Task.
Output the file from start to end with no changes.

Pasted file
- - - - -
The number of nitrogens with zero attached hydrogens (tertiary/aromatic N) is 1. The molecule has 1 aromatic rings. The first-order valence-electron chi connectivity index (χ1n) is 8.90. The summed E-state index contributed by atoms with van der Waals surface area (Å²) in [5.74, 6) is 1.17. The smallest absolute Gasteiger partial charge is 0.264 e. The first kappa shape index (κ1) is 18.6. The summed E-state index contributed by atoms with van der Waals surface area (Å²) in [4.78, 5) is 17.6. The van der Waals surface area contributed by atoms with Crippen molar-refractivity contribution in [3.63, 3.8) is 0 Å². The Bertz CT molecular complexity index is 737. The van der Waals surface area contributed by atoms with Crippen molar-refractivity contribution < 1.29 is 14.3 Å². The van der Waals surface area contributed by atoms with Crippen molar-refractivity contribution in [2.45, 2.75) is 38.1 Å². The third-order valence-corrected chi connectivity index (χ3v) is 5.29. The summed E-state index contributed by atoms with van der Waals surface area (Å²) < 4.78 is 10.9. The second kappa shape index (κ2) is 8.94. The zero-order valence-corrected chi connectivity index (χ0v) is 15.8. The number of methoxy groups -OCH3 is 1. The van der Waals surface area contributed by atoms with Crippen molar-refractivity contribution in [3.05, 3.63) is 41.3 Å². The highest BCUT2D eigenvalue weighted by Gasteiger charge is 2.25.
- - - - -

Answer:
The number of nitrogens with zero attached hydrogens (tertiary/aromatic N) is 1. The molecule has 1 aromatic rings. The first-order valence-electron chi connectivity index (χ1n) is 8.90. The summed E-state index contributed by atoms with van der Waals surface area (Å²) in [5.74, 6) is 1.17. The smallest absolute Gasteiger partial charge is 0.264 e. The first kappa shape index (κ1) is 18.6. The summed E-state index contributed by atoms with van der Waals surface area (Å²) in [4.78, 5) is 17.6. The van der Waals surface area contributed by atoms with Crippen molar-refractivity contribution in [3.63, 3.8) is 0 Å². The Bertz CT molecular complexity index is 737. The van der Waals surface area contributed by atoms with Crippen molar-refractivity contribution < 1.29 is 14.3 Å². The van der Waals surface area contributed by atoms with Crippen molar-refractivity contribution in [2.45, 2.75) is 38.1 Å². The third-order valence-corrected chi connectivity index (χ3v) is 5.29. The summed E-state index contributed by atoms with van der Waals surface area (Å²) < 4.78 is 10.9. The second kappa shape index (κ2) is 8.94. The zero-order valence-corrected chi connectivity index (χ0v) is 15.8. The number of methoxy groups -OCH3 is 1. The van der Waals surface area contributed by atoms with Crippen molar-refractivity contribution in [3.05, 3.63) is 41.3 Å². The highest BCUT2D eigenvalue weighted by Gasteiger charge is 2.25.